Beyond the Obama ads, Joe Soptic’s steelworker story
In 2008, it was Joe the Plumber. This year, it’s Joe the Steelworker.
Joe Soptic, 62, has become a go-to figure for supporters of President Obama, appearing this week in his second campaign ad talking about being laid off from a Kansas City, Mo., steel plant that was taken over by Bain Capital in 1993.
In the ad, released Tuesday by the super PAC Priorities USA and titled “Understands,” Soptic makes his most heated claim to date, suggesting a link between his wife’s death five years ago and the Bain takeover.
“When Mitt Romney and Bain closed the plant, I lost my health care, and my family lost their health care,” Soptic says in the minute-long spot. “And a short time after that, my wife became ill . . . she passed away in 22 days.”
On Wednesday, Obama advisers distanced themselves from the former steelworker and the most recent ad, saying they were unaware of the details of Soptic’s account about his wife. “We don’t have any knowledge of the story of the family,” spokeswoman Jen Psaki said on Air Force One.
But in addition to running its own ad with Soptic, the Obama campaign featured him in a conference call with reporters in May, when he shared his story.
Republicans pounced on the discrepancy. “Still no knowledge, Jen?” a news release from the Republican National Committee taunted after reports of the conference call surfaced.
Bain’s initial investment in Soptic’s steel company was made under the leadership of Romney, the presumptive Republican presidential nominee. The company took on hundreds of millions of dollars in debt while paying Bain investors millions in dividends. But Romney was no longer actively managing Bain when the steel company filed for bankruptcy protection in 2001 and closed its Kansas City plant, causing more than 700 workers to lose their jobs and their health insurance, as well as part of their pensions.
When Ilyona “Ranae” Soptic died in 2006, Romney was governor of Massachusetts.
Campaigns have long sought regular people to carry their messages to voters, betting that personal stories and plain speaking are more effective than the poll-driven talking points of the candidates and their aides. Romney has used entrepreneurs flashing calloused hands and touting their successful businesses to suggest that Obama doesn’t understand free enterprise. Democrats have featured workers such as Soptic, who say they lost their livelihoods because of Romney, to suggest that the Republican’s approach to business gutted companies and communities rather than creating jobs.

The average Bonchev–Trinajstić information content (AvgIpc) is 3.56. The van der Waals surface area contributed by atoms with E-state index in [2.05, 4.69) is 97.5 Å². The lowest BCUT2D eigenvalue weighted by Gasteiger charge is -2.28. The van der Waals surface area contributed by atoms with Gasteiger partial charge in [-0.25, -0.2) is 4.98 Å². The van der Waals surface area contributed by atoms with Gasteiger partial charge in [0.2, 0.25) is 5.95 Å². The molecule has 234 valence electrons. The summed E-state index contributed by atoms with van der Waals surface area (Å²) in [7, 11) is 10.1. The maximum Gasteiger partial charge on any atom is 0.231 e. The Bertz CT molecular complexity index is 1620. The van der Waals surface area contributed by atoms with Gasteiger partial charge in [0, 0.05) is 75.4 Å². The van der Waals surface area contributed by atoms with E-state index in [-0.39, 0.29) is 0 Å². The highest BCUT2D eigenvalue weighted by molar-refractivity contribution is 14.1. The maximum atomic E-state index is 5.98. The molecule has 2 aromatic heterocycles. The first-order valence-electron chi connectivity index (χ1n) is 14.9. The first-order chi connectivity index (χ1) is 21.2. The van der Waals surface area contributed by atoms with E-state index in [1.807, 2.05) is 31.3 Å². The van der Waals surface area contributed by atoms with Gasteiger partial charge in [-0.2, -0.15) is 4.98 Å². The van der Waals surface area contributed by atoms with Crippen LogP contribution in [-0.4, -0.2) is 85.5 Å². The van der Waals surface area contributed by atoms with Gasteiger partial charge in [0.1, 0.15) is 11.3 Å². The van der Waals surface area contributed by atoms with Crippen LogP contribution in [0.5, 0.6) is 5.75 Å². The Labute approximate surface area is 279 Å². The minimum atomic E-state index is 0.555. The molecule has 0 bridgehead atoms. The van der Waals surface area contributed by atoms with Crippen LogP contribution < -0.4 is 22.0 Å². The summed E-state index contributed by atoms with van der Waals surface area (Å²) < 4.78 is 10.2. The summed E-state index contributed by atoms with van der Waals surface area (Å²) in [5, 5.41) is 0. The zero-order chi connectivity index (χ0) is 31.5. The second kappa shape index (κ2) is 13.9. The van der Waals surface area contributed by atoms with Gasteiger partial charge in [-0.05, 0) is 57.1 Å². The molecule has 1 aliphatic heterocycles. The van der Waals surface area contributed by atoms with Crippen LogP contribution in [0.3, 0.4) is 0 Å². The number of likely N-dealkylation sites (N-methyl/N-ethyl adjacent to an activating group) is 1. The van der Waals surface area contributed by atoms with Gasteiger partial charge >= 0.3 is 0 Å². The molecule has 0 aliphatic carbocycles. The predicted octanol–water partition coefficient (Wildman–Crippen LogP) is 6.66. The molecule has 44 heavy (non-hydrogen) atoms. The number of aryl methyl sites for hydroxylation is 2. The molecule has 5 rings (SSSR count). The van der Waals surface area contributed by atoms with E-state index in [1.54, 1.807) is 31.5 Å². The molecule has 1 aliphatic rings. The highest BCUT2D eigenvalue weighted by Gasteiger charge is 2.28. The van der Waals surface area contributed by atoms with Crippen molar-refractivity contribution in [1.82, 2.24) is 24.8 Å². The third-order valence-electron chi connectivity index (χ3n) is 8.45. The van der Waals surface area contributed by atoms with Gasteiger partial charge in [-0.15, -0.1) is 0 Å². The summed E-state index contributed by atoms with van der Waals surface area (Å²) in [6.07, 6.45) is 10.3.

Although the ads typically last a minute or so, the lives and stories that inspire them are more complicated. For example, five years passed between the time Soptic lost his job as a steelworker and his wife’s death, yet the ad seems to compress the timing and suggests a correlation.
Soptic, a lifelong Democrat and union member, said an Internet search led Democratic groups to his story, first reported in local newspapers several years ago.
“This all started back in December. They wanted to know how our lives have changed since the plant closed and how I felt,” he said in an interview Tuesday.
Soptic, who appeared in Obama’s first television ad about Romney’s record at Bain in May, continued: “I think the reason they keep coming back to me is because of everything that has happened in our life since the plant closed.”
As a steelworker, Soptic was part of a crew that removed slag debris from underneath furnaces used in the steelmaking process. His last day on the job came in March 2001, after GS Industries filed for bankruptcy.
“It was quite a culture shock for all of us,” said Soptic, who was earning $46,000 a year. “It took me six months to find a job.”
He was hired as a school custodian, making about $15,000 a year.
Soptic cast himself as a spokesman for his fellow crew members, who still get together once a month for breakfast. “Everyone is quite proud because the story had to be told,” he said.
Soptic said Priorities USA, the super PAC supporting Obama, contacted him about a week ago to alert him to the latest ad, which was partially shot in his home and at the union hall. In it, he talks about the loss of his wife of 30 years.
The ad shows Soptic, the father of a grown daughter, frozen in time as a grieving widower and a bitter former steelworker struggling to make ends meet. Yet today, that is only part of his story. With his pension and custodial salary, he makes about $46,000, which is what he made in 2001 when he lost his job.
He also has a new wife — his high school sweetheart from 42 years ago.
“It all had a happy ending,” Soptic told The Washington Post.
He declined to comment on whether he thinks Romney is to blame for his first wife’s death, as the ad seems to suggest. Referring to his former employer, he said, “They made certain promises, and I feel like if they did fulfill those promises, she would have had health insurance.”
CNN reported that Ilyona Soptic had health insurance through her employer when her husband lost his job. But she was not employed and no longer had coverage by the time her end-stage cancer was diagnosed.